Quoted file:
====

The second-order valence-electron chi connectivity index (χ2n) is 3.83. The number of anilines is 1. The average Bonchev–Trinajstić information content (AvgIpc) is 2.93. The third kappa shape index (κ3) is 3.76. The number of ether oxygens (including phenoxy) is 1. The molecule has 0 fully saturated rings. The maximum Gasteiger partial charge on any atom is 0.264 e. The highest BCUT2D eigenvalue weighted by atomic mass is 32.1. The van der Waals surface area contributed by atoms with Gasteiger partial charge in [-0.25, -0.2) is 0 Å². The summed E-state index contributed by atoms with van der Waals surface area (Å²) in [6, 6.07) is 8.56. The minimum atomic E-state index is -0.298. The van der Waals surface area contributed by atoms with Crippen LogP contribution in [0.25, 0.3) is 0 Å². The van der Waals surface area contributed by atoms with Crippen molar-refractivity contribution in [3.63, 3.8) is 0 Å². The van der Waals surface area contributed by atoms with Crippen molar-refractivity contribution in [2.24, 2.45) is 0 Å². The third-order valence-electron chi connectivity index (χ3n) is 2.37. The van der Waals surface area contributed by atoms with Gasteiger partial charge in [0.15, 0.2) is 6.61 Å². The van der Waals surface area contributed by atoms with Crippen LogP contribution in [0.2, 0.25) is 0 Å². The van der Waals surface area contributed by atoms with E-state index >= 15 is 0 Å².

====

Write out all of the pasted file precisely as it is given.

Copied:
The second-order valence-electron chi connectivity index (χ2n) is 3.83. The number of anilines is 1. The average Bonchev–Trinajstić information content (AvgIpc) is 2.93. The third kappa shape index (κ3) is 3.76. The number of ether oxygens (including phenoxy) is 1. The molecule has 0 fully saturated rings. The maximum Gasteiger partial charge on any atom is 0.264 e. The highest BCUT2D eigenvalue weighted by atomic mass is 32.1. The van der Waals surface area contributed by atoms with Gasteiger partial charge in [-0.25, -0.2) is 0 Å². The summed E-state index contributed by atoms with van der Waals surface area (Å²) in [6, 6.07) is 8.56. The minimum atomic E-state index is -0.298. The van der Waals surface area contributed by atoms with Crippen LogP contribution in [0.25, 0.3) is 0 Å². The van der Waals surface area contributed by atoms with Crippen molar-refractivity contribution in [3.63, 3.8) is 0 Å². The van der Waals surface area contributed by atoms with Crippen molar-refractivity contribution in [2.24, 2.45) is 0 Å². The third-order valence-electron chi connectivity index (χ3n) is 2.37. The van der Waals surface area contributed by atoms with Gasteiger partial charge in [0.15, 0.2) is 6.61 Å². The van der Waals surface area contributed by atoms with Crippen LogP contribution in [0.2, 0.25) is 0 Å². The van der Waals surface area contributed by atoms with E-state index >= 15 is 0 Å².